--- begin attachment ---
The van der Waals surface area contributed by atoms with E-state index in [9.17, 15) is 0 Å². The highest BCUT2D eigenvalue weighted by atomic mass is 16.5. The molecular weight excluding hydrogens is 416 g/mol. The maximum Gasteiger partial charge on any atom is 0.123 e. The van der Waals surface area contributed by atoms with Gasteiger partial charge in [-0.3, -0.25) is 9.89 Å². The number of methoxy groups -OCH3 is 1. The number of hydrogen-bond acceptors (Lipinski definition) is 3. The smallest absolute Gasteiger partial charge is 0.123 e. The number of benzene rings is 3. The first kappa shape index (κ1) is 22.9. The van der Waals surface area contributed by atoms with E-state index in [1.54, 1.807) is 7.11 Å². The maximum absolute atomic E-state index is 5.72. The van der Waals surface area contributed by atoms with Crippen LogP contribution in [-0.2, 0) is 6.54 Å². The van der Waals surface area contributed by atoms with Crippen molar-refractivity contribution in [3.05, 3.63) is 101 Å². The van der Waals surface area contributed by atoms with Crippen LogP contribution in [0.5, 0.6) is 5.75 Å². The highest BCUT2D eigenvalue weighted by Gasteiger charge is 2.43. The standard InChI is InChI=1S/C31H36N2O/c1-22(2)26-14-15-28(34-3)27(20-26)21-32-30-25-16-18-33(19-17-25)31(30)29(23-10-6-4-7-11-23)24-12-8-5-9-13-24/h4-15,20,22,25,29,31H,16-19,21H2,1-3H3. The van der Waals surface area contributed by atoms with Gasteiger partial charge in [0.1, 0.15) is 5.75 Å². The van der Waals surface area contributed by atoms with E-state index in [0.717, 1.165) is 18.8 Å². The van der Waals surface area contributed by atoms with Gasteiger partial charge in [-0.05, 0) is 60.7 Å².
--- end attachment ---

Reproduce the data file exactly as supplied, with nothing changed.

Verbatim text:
The van der Waals surface area contributed by atoms with E-state index in [9.17, 15) is 0 Å². The highest BCUT2D eigenvalue weighted by atomic mass is 16.5. The molecular weight excluding hydrogens is 416 g/mol. The maximum Gasteiger partial charge on any atom is 0.123 e. The van der Waals surface area contributed by atoms with Gasteiger partial charge in [-0.3, -0.25) is 9.89 Å². The number of methoxy groups -OCH3 is 1. The number of hydrogen-bond acceptors (Lipinski definition) is 3. The smallest absolute Gasteiger partial charge is 0.123 e. The number of benzene rings is 3. The first kappa shape index (κ1) is 22.9. The van der Waals surface area contributed by atoms with E-state index in [1.54, 1.807) is 7.11 Å². The maximum absolute atomic E-state index is 5.72. The van der Waals surface area contributed by atoms with Crippen LogP contribution in [-0.2, 0) is 6.54 Å². The van der Waals surface area contributed by atoms with Crippen molar-refractivity contribution in [3.05, 3.63) is 101 Å². The van der Waals surface area contributed by atoms with Crippen LogP contribution in [0.5, 0.6) is 5.75 Å². The highest BCUT2D eigenvalue weighted by Gasteiger charge is 2.43. The standard InChI is InChI=1S/C31H36N2O/c1-22(2)26-14-15-28(34-3)27(20-26)21-32-30-25-16-18-33(19-17-25)31(30)29(23-10-6-4-7-11-23)24-12-8-5-9-13-24/h4-15,20,22,25,29,31H,16-19,21H2,1-3H3. The van der Waals surface area contributed by atoms with Gasteiger partial charge in [0.1, 0.15) is 5.75 Å². The van der Waals surface area contributed by atoms with E-state index in [0.717, 1.165) is 18.8 Å². The van der Waals surface area contributed by atoms with Gasteiger partial charge in [-0.05, 0) is 60.7 Å².